Prosecutors claimed they couldn’t have possibly known the law would change, so they shouldn’t be held to their agreement when it did. Interestingly, lawyers know, or should know, that law changes all the time. Jails offer good time credits. The rules for good time change regularly. Prisons offer parole. The rules and likelihood of parole change often. Sometimes the change benefits the incarcerated defendant, sometimes not.

Due to overcrowding, sometimes inmates serve only 20% of their sentence. With less crowding, they might serve 70% or more. It’s all variable. Yet, it normally doesn’t change the nature of the plea bargain. Sure, prosecutors know, for example, that a particular jail is currently offering 3 for 1 good time credit so they account for that in making their “bargain.” Essentially, prosecutors often guess at how much time a particular defendant will actually serve in making their recommendation under a plea bargain.

So what happens when the prosecutor’s guess is wrong? They ask for a do-over!

The People did not contest defendant’s claim that he was entitled to relief under Proposition 47.  Instead, it filed a motion to withdraw from the plea agreement and reinstate the previously-dismissed charges.  The People argued that defendant was entitled to reclassification of his conviction, but the result would deny the People the benefit of the bargain of the negotiated plea agreement, thus entitling it to withdraw from the agreement.

With the appellate court siding with the government, Harris has taken his case to the California Supreme Court. In a hearing last week, the justices appeared unwilling to allow prosecutors to withdraw their agreement.

John F. L. Pomeroy, arguing for the Los Angeles district attorney, said no one imagined that “a six-year prison term could become six months in the county jail.”

Maybe not, but did the prosecutor really lose the benefit of its bargain? They offered a reduction in charges. They offered a lesser sentence. They saved time and resources by not trying the case. They made the bargain and achieve a benefit – their benefit: another case off the docket, less time in trial, not being required to prove up their case beyond a reasonable doubt to a jury. They made an educated guess as to how much time Harris might actually serve. And they were wrong. Now they don’t like it. Imagine if all bargains are re-opened if the prosecutor doesn’t like the result. Defendants don’t normally get a do-over – not even where their time grows from 20% to 70%. Yet, prosecutors want to be treated differently.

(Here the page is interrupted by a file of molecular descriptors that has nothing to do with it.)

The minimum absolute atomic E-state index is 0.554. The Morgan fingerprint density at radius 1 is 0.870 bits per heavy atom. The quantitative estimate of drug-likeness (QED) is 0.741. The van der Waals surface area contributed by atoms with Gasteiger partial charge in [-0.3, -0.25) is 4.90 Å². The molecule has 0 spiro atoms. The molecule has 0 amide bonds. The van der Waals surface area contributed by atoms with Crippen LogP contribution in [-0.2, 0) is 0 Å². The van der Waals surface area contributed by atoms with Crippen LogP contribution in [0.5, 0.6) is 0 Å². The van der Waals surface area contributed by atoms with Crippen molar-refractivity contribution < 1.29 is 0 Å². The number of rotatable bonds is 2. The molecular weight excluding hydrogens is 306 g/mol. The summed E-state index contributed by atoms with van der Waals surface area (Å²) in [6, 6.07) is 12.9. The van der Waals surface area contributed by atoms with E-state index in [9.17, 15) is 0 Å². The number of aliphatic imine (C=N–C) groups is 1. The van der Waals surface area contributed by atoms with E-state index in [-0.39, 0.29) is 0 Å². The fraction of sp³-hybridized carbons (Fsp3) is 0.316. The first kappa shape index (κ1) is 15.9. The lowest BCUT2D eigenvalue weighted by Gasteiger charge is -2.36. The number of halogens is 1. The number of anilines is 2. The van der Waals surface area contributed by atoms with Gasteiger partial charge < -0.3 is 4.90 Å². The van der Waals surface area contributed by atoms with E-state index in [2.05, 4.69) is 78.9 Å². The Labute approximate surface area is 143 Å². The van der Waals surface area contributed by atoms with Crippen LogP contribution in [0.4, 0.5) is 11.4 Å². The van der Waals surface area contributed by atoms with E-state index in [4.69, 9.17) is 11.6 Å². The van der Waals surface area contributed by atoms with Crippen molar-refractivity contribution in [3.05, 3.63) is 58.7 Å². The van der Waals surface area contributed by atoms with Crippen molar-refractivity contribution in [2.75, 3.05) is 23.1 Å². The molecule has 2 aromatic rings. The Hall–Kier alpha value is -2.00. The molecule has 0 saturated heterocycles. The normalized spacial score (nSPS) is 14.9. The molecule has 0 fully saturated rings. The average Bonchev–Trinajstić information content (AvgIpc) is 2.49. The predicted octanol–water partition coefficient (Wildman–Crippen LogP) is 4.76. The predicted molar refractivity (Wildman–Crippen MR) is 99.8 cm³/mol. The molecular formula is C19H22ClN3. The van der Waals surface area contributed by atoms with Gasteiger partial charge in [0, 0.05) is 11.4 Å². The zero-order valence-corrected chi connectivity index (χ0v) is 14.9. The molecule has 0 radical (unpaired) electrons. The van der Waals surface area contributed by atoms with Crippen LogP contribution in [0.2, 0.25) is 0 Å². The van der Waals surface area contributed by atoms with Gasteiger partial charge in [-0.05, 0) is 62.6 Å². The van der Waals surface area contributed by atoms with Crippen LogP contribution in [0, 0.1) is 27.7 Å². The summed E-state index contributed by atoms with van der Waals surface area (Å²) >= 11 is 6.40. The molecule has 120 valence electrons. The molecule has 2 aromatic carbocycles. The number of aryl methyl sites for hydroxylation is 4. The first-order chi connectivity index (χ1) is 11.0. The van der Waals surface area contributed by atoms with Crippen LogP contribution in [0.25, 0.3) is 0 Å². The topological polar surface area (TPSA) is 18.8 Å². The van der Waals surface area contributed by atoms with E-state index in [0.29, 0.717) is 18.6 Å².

Justice Goodwin Liu appeared skeptical of the L.A. prosecutor’s arguments.

“Courts are not going to reopen these things,” Liu said.

Under the prosecutor’s theory, thousands and potentially hundreds of thousands of cases would be in jeopardy.

An estimated 750,000 cases in Los Angeles were potentially affected by the 2014 ballot measure, [Harris’s lawyer] said. If the court allowed prosecutors to unravel previous agreements now, he added, it would mean that only 5% of defendants benefited from Proposition 47.

Voters approved the measure – knowing it would be retroactive, knowing it would allow resentencing. So why should prosecutors get a do-over? Why would the courts set a precedent to undo all those bargains?

Justice Carol A. Corrigan said that Proposition 47 created “enough trouble” for the courts “without resurrecting all those cases” resolved by plea bargains.

“When you engage in a plea bargain, don’t you run the risk that the law may subsequently change?” she asked.

The court will issue a decision in the case within 90 days.

Justice Corrigan hits the old maxim: caveat emptor, let the buyer beware. In this case, the prosecutor bought a plea. The prosecutor got the benefit of that plea. He alone is responsible for knowing the consequences of his purchase.

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  • Will
    4 December 2016 at 7:37 am - Reply

    The government always want concessions it would never give the people. Wait!! That doesn’t make sense…THE PEOPLE ARE THE GOVERNMENT AND WE DANG WELL NEED TO REMEMBER THAT!! WE THE PEOPLE give the gov’t its authority and we can take it away when need arises. Sorry Uncle Sam, but no do-overs for you!!!